Putting on the style

THE first Derwent Valley Autumn Festival in three years has been confirmed as an outstanding success and have firmly re- established the region as the ‘Fall Capital” of Tasmania.

At 1pm on Sunday, about halfway through the 2023 Autumn Festival, some 10,391 people had registered as incoming guests.

With crowds of people still arriving by foot, by stroller and by bus, the prospect of 15,000 was well within view.

Festival organiser Liz Virtue who worked with the crew from the Rotary Club to ready this year’s event the first since the Covid pandemic that began in 2020 – is one happy organiser.

Actually, she’s more than that.

“We’re overwhelmed with the response,” she says. “And delighted, thrilled! A brilliant day and brilliant weather.”

As for pre-registration of those coming to the festival, Ms Virtue maintains that knowing how many people were coming to an event took the guesswork out of planning, particularly critical elements like toilets.

“More than that, we’ve had generous financial support from a significant number of sponsors,” she said.

She paid particular tribute to work of the Rotary Club members and the organisation’s president, Kylie Farrell.

Rotary was excited to revive this event, said Ms. Farrell. “The enthusiasm for a refreshed festival highlights just how missed this event is.“”I’m still getting over the fact we were able to pull this together in four months,” adds Ms Virtue. “That’s a remarkable effort.”

And an extraordinary result it was. Some 150 stalls, displays and exhibitors were laid out on the riverside lawns along New Norfolk’s Esplanade.

At one end were festival stalwarts like the New Norfolk Football Club’s barbecue, and at the other, a series of woodchopping displays from the Southern Tasmanian Axemen’s Association.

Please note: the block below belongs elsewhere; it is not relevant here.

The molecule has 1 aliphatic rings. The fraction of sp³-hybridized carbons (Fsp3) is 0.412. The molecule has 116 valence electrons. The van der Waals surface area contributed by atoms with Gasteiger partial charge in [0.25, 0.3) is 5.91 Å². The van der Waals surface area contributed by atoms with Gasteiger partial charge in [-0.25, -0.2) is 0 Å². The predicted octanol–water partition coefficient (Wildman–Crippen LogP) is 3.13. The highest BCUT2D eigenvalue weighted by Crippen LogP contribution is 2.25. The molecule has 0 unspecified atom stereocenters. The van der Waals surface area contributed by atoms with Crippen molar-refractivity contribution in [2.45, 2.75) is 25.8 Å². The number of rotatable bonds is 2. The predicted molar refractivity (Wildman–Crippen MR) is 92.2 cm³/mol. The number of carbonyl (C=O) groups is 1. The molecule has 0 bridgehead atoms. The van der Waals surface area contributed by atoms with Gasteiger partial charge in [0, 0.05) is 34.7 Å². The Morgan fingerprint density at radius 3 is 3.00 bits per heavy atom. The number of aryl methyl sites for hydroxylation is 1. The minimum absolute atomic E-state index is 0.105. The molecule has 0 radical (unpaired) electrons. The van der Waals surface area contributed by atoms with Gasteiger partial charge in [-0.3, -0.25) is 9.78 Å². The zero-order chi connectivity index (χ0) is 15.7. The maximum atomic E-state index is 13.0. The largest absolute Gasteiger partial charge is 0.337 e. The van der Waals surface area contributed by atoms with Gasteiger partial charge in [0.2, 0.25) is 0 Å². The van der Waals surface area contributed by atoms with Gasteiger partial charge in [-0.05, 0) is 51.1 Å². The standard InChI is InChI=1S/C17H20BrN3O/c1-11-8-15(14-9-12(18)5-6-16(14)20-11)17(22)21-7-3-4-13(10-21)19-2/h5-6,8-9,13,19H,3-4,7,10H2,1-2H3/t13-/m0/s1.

Between them, a multitude of food stalls enjoyed lines of customers through the day, as did those retailing plants, leather to candles, jewellery to hats and clothing.

Between them were information booths from Hydro Tasmania, Boyer Paper Mill, the Derwent Catchment, and the Bridgewater Bridge, each their own attraction to festival visitors.

And then there were the local producers of wines and spirits, ciders and beers.

“Fantastic!” said Adam D’Arcy from Plenty Cider, opening his arms wide. “The punters have told us how impressed they are with the high quality of products, and the best range of ciders, spirits, wines and beers in the state. A great day all round.”

Dean Metcalf, at Autumn Festival with his wife Tanya and a healthy stock of his excellent sloe gins, said: “What a turnout, and so badly needed by all the local producers. Well done to the organisers, the Rotary Club.”

Jane Harrington, who’s the public face of the Two Metre Tall Brewery, told us that after more than two years of Covid, she was “just pleased to be out in front of our customers again”.

The hive of activity that was New Norfolk, with streams of pedestrians, along with
cars, buses and strollers continued well into Sunday afternoon as latecomers looked for ways into – ways out of – the Esplanade.

Over at the New Norfolk Bowls Club, neatly placed at the main entrance to the Autumn Festival on Ferry Street, the upstairs clubrooms were full of those looking for a superior Devonshire tea.

Eyeing the crowd, club treasurer Greg Banks said although the club is normally not open on a Sunday, “today was a good idea. This is something, we’ll do it again!”

He could easily have been talking about the entire Autumn Festival, and 2024.